USGS - science for a changing world

North Dakota Water Science Center

home home information/data information/data publications publications FAQs FAQs links links about us about us contact contact internal internal

USGS North Dakota Water Science Center

 

 What's New

 USGS WaterAlert

 Data Center

 Information Center

 USGS in Your State


USGS Water Science Centers are located in each state.

There is a USGS Water Science Center office in each State. Washington Oregon California Idaho Nevada Montana Wyoming Utah Colorado Arizona New Mexico North Dakota South Dakota Nebraska Kansas Oklahoma Texas Minnesota Iowa Missouri Arkansas Louisiana Wisconsin Illinois Mississippi Michigan Indiana Ohio Kentucky Tennessee Alabama Pennsylvania West Virginia Georgia Florida Caribbean Alaska Hawaii New York Vermont New Hampshire Maine Massachusetts South Carolina North Carolina Rhode Island Virginia Connecticut New Jersey Maryland-Delaware-D.C.


 Connect with USGS

Follow USGSND on Twitter
YouTube - USGSND

RSSPublications
RSSUSGS News Releases
RSSFAQs
What is RSS?


Little Missouri River

The Little Missouri River flows from south to northeast through the rugged badlands and rolling prairie of western North Dakota.  The river is the only river that the State has designated as a scenic river.  The Little Missouri River flows through the Little Missouri National Grasslands and Theodore Roosevelt National Park.

Little Missouri River Little Missouri River Location Map


 Captain Lewis


Friday, April 12, 1805, on the Missouri River, near the entrance of the Little Missouri River

. . . We proceeded on six miles and came too on the lower side of the entrance of the little Missouri on the Lard shore in a fine plain where we determined to spend the day for the purpose of celestial observation.  we sent out 10 hunters to procure fresh meat.  at this place made the following observations.

     Point of Observation No 1.
  
     Observed sun's magnetic azimuth with Circumfertr S. 88 E.
  
     Time by Chronometer A.M. . . . . 8.h  20.m  25.s  
  
     Altitude by sextant 52. 20'. 45".  
  
     Sun's Magnetic Azimuth by Circumferenter S. 87 E.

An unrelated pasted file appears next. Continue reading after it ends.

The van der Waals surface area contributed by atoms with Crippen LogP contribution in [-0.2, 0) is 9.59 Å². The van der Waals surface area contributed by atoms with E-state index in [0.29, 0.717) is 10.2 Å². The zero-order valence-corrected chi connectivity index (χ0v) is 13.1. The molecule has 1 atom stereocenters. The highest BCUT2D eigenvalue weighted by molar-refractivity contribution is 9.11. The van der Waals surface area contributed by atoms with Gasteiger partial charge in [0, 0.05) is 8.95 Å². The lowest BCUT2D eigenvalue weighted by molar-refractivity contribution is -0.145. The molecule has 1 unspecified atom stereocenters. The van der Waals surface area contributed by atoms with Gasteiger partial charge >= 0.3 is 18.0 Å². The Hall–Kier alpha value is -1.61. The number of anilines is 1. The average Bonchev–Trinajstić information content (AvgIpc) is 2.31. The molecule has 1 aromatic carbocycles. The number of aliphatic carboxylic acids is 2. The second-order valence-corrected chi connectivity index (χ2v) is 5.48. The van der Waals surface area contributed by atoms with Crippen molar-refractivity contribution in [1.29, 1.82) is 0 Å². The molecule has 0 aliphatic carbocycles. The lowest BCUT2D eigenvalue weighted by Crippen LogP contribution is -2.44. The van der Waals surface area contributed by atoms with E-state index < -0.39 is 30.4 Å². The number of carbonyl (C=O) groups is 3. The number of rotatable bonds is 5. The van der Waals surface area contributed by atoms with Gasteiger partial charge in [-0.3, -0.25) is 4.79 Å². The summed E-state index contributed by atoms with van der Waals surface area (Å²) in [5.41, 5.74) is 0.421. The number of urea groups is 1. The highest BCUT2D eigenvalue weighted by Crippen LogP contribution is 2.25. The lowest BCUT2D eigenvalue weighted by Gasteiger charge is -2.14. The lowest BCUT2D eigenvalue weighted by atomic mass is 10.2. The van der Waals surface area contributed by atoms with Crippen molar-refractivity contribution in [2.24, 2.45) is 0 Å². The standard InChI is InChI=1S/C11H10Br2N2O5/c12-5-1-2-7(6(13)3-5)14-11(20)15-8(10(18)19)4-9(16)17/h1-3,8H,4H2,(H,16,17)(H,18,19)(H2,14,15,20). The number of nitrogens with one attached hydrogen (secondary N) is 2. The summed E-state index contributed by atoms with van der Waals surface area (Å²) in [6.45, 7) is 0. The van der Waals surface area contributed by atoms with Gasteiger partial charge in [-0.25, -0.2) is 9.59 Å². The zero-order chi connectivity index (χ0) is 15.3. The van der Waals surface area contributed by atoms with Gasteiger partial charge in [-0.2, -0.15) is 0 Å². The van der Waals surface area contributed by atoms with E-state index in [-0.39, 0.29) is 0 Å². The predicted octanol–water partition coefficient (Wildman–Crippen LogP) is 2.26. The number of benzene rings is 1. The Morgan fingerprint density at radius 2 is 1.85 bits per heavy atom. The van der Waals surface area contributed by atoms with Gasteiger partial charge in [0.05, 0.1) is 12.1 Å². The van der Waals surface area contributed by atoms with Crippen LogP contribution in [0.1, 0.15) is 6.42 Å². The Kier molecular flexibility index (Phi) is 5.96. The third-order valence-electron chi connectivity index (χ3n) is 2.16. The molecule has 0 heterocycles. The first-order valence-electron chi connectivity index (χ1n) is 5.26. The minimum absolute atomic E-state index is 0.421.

Time by Chronometer. . . . . . . . 8. 25'.&  22".  
  
     Altitude by Sextant . . . . . . 53. 55'. 30".  
  
     Observed equal altitudes of the sun with Sextant.
  
   	       h       m      s  
               8.     30.    11.                       the P.M. observation   
     A.M.      ".     31.    52.5          P.M.        was lost in conse-
               ".     33.    31.                       quence of the Clouds.
               
     Altd. by Sextant at the time of observation 55. 28'. 45".
     Observed Meridian altitude of the . s U.L. with Octant by the back observation 81. 25'. 15".
     Latitude deduced from this observation. . . .

Plath sextant

Plath Sextant, 1890?, Historic Coast and Geodetic Survey Collection

Octant with simple artificial horizon in the form of a pendulum.

Octant with Artificial Horizon, Historic Coast and Geodetic Survey Collection

The little Missouri disembogues on the S. side of the Missouri 1693 miles from the  confluence of the latter with the Mississippi, it is 134 yards wide at it's mouth, and sets in with a bould current but it's greatest debth is not more than 2 1/2 feet.  it's navigation is extreemly difficult, owing to it's rapidity, shoals and sand bars  it may however be navigated with small canoes a considerable distance. . .


 Captain Clark


Friday, April 12, 1805, on the Missouri River, near the entrance of the Little Missouri River

Compare the weather conditions Lewis and Clark observed to current weather conditions.a fine morning  Set out verry early.  the murcury stood 56 above 0.  proceeded on to the mouth of the Little Missouri river and formed a camp in a butifull elivated plain on the lower side for the purpose of takeing Some observations to fix the Latitude & Longitude of this river.  this river falls in on the L. Side and is 134 yards wide and 2 feet 6 Inches deep at the mouth, it takes its rise in the N W extremity of the black mountains, and through a broken countrey in its whole course washing the N W base of the Turtle Mountain1 which is Situated about 6 Leagues S W of its mouth, one of our men Baptiest who came down this river in a canoe informs me that it is not navagable, he was 45 days descending. . . .

I walked out on the lower Side of this river and found the countrey hilley the soil composed of black mole & a small perportion of sand containing great quantity of Small peable some limestone, black flint, & sand Stone

. . . . The wind blew verry hard from the S. all the after part of the day, at 3 oClock PM. it became violent & blowey accompanied with thunder and a little rain. . . . the water of the little Missouri is of the same texture colour & quallity of that of the Big Missouri the after part of the day so cloudy that we lost the evening observation.

      Course & Distance of the 12th
  
      N. 80 W. 4 miles to the mouth of the Little Missouri River on the S.S.

 Captain Lewis


Snow Geese and Sandhill Cranes Courtesy US Fish & Wildlife ServieSaturday, April 13, 1805, on the Missouri River, near the entrance of the Little Missouri River